She wished she hadn’t been so presumptuous as to choose the Ritz, though. It had been a perverse act of defiance on her part, and it had backfired on her. It wasn’t really her sort of place, not the pomp and ceremony, the snobbishness. Oh well, she would make the best of it. After all, she was an actress, wasn’t she?

None of her nervousness showed as she was taken to Gideon Steele’s table in the lounge area, and her red suit, the narrow skirt and blouson top, looked as good as any of the clothes the other women wore. Except the woman in the fur coat—and as she abhorred the killing of animals for furs, this really didn’t count.

Gideon Steele stood up as she arrived at the table, easily the most impressive man in the room, his light grey three-piece suit and black shirt perfectly tailored, very expensive by the look of the cut, his tie a perfect match in colour for the suit. And today the tinted glasses had been removed, revealing very deep blue eyes surrounded by thick dark lashes, the face incredibly handsome in a rugged sort of way. Certainly handsome enough to star in one of his own films instead of just directing them!

If Merry was bowled over by his good looks he made no effort to hide his surprise at hers. ‘God …!’ his eyes were intent on her face and hair as she sat down, sitting down himself once she had done so. ‘I thought last night that the hair was yours!’

‘Pink?’ she derided with sarcasm, giving every impression of frequenting restaurants like this every day of her life.

He shrugged broad shoulders. ‘It was possible. Women today seem to dye their hair to match the colour of their clothes.’

‘I never wear black, Mr Steele,’ she told him coldly. ‘But my hair stays that colour.’

‘And green eyes.’ He shook his head. ‘It’s incredible!’

Those green eyes widened, the lashes thick and silky, naturally dark, the tips golden. ‘There’s nothing incredible about my colouring, Mr Steele.’

‘Oh yes, there is,’ he nodded, watching her with narrowed eyes. ‘Let’s go in to lunch and you can tell me about yourself.’

‘There’s nothing to tell,’ she dismissed.

‘Nevertheless, I want to hear it.’ He stood up to pull back her chair for her, towering over her as they walked side by side into the dining-room, the walls lined with mirrors, the ceiling very ornate. Meredith had never been here before, and she found it all beautifully elegant.

For the next fifteen minutes she gave him a résumé of what she had been doing since she left school four years ago, hardly noticing the food that was quietly and efficiently placed in front of her, only knowing that it was delicious.

‘And your family?’ he prompted.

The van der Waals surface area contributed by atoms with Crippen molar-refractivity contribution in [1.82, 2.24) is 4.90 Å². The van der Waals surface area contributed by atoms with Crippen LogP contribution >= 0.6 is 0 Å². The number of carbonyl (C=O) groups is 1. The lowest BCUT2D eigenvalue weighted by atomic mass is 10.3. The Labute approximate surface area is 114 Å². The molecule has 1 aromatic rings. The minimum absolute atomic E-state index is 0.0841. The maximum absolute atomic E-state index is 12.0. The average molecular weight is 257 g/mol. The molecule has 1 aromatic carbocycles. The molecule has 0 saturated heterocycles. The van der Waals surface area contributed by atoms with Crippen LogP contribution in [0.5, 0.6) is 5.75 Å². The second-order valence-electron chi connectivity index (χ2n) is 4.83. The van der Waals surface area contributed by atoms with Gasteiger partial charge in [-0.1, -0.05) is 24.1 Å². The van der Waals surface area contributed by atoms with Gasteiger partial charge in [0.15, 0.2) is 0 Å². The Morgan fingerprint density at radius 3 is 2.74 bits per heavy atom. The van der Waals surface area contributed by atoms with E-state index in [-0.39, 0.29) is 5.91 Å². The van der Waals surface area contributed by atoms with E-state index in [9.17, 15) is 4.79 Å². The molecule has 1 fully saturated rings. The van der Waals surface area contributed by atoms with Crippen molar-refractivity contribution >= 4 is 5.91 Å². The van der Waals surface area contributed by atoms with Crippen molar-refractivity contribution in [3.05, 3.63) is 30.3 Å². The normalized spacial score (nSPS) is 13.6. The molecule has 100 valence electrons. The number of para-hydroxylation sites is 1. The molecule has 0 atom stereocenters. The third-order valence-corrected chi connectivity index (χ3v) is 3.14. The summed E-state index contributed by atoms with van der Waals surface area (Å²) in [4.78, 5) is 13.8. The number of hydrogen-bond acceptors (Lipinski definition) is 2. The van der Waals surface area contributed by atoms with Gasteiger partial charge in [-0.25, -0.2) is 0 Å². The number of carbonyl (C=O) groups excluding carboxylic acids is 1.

She frowned. ‘Is that necessary?’

She couldn’t see what her family history had to do with giving her a part in a film, but after the indifference she had treated him with the night before she was willing to do anything to please him. Well, not quite anything, she thought ruefully.

‘Something funny?’ He quirked one dark brow, perfectly relaxed with his surroundings, taking the efficiency of the service for granted, the perfection of the food.

And also the female attention coming his way. And there was plenty of that! Young and old alike seemed to feel his magnetism, the aura of sensuality that Merry was becoming more and more aware of with each sip of wine.

‘Not really,’ she smiled. ‘It was really good of you to agree to meet me here. You must have thought me very audacious yesterday.’

‘Possibly,’ he replied enigmatically, dismissively. ‘You were going to tell me about your family.’

She looked at him over the rim of her glass. ‘What would you like to know?’

He sat forward, his expression intent. ‘Everything.’

‘What an invitation!’ she laughed huskily. ‘I’m sure you don’t mean “everything”?’

‘My dear Miss Charles,’ he drawled with barely concealed impatience, ‘I never do, or say, anything I don’t mean.’

‘How clever of you!’ her sarcasm was barely veiled.

‘Yes,’ he agreed tersely.

‘Don’t you know that it’s fatal to invite an actor or actress to talk about his or herself? I could go on for hours,’ she warned lightly.

‘I’m willing to take the risk,’ he taunted, the blue eyes deeply mocking.

‘All right,’ Merry sighed. ‘I’ve lived a very normal life, with very normal parents.’

He scowled at her, the black brows dark over his eyes. ‘That was hardly hours,’ he snapped.

‘I can’t help that,’ she shrugged. ‘That’s been my life so far. I’ve lived a very uneventful life. In fact,’ she added softly, ‘the most exciting thing to happen to me so far is meeting you.’ Her eyes were widely innocent.

His mouth twisted with scepticism. ‘I don’t need flattery, Miss Charles,’ he rasped. ‘Especially the insincere kind.’